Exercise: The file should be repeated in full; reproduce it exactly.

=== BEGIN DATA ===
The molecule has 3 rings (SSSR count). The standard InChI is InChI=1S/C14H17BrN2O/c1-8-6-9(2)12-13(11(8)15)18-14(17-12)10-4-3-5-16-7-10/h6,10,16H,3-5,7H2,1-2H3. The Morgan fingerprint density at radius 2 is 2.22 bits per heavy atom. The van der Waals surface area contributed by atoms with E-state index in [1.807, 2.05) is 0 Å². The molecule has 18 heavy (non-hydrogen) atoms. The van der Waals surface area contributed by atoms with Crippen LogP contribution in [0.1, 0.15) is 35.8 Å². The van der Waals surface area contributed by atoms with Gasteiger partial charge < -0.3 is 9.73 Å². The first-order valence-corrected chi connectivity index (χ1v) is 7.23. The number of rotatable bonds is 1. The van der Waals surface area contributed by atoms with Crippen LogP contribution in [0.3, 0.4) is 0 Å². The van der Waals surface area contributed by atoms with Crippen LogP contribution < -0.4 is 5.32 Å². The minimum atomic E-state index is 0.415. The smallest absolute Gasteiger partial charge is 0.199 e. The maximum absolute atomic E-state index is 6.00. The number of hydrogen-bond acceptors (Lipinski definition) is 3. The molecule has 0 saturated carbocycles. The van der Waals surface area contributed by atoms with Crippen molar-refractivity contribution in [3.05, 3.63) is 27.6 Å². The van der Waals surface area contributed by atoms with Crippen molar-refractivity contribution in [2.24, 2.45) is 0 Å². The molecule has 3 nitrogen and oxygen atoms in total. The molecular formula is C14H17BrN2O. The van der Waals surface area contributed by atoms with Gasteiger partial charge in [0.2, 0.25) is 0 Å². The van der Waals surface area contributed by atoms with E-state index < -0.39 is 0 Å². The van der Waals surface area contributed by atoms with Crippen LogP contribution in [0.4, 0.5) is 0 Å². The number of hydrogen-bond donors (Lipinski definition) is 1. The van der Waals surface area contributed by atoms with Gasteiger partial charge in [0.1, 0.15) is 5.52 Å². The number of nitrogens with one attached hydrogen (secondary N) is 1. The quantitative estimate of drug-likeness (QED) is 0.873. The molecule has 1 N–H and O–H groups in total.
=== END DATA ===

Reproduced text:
The molecule has 3 rings (SSSR count). The standard InChI is InChI=1S/C14H17BrN2O/c1-8-6-9(2)12-13(11(8)15)18-14(17-12)10-4-3-5-16-7-10/h6,10,16H,3-5,7H2,1-2H3. The Morgan fingerprint density at radius 2 is 2.22 bits per heavy atom. The van der Waals surface area contributed by atoms with E-state index in [1.807, 2.05) is 0 Å². The molecule has 18 heavy (non-hydrogen) atoms. The van der Waals surface area contributed by atoms with Crippen LogP contribution in [0.1, 0.15) is 35.8 Å². The van der Waals surface area contributed by atoms with Gasteiger partial charge < -0.3 is 9.73 Å². The first-order valence-corrected chi connectivity index (χ1v) is 7.23. The number of rotatable bonds is 1. The van der Waals surface area contributed by atoms with Crippen LogP contribution in [0.3, 0.4) is 0 Å². The van der Waals surface area contributed by atoms with Crippen LogP contribution < -0.4 is 5.32 Å². The minimum atomic E-state index is 0.415. The smallest absolute Gasteiger partial charge is 0.199 e. The maximum absolute atomic E-state index is 6.00. The number of hydrogen-bond acceptors (Lipinski definition) is 3. The molecule has 0 saturated carbocycles. The van der Waals surface area contributed by atoms with Crippen molar-refractivity contribution in [3.05, 3.63) is 27.6 Å². The van der Waals surface area contributed by atoms with Crippen molar-refractivity contribution in [2.24, 2.45) is 0 Å². The molecule has 3 nitrogen and oxygen atoms in total. The molecular formula is C14H17BrN2O. The van der Waals surface area contributed by atoms with Gasteiger partial charge in [0.2, 0.25) is 0 Å². The van der Waals surface area contributed by atoms with E-state index < -0.39 is 0 Å². The van der Waals surface area contributed by atoms with Crippen LogP contribution in [0.4, 0.5) is 0 Å². The number of hydrogen-bond donors (Lipinski definition) is 1. The van der Waals surface area contributed by atoms with Gasteiger partial charge in [0.1, 0.15) is 5.52 Å². The number of nitrogens with one attached hydrogen (secondary N) is 1. The quantitative estimate of drug-likeness (QED) is 0.873. The molecule has 1 N–H and O–H groups in total.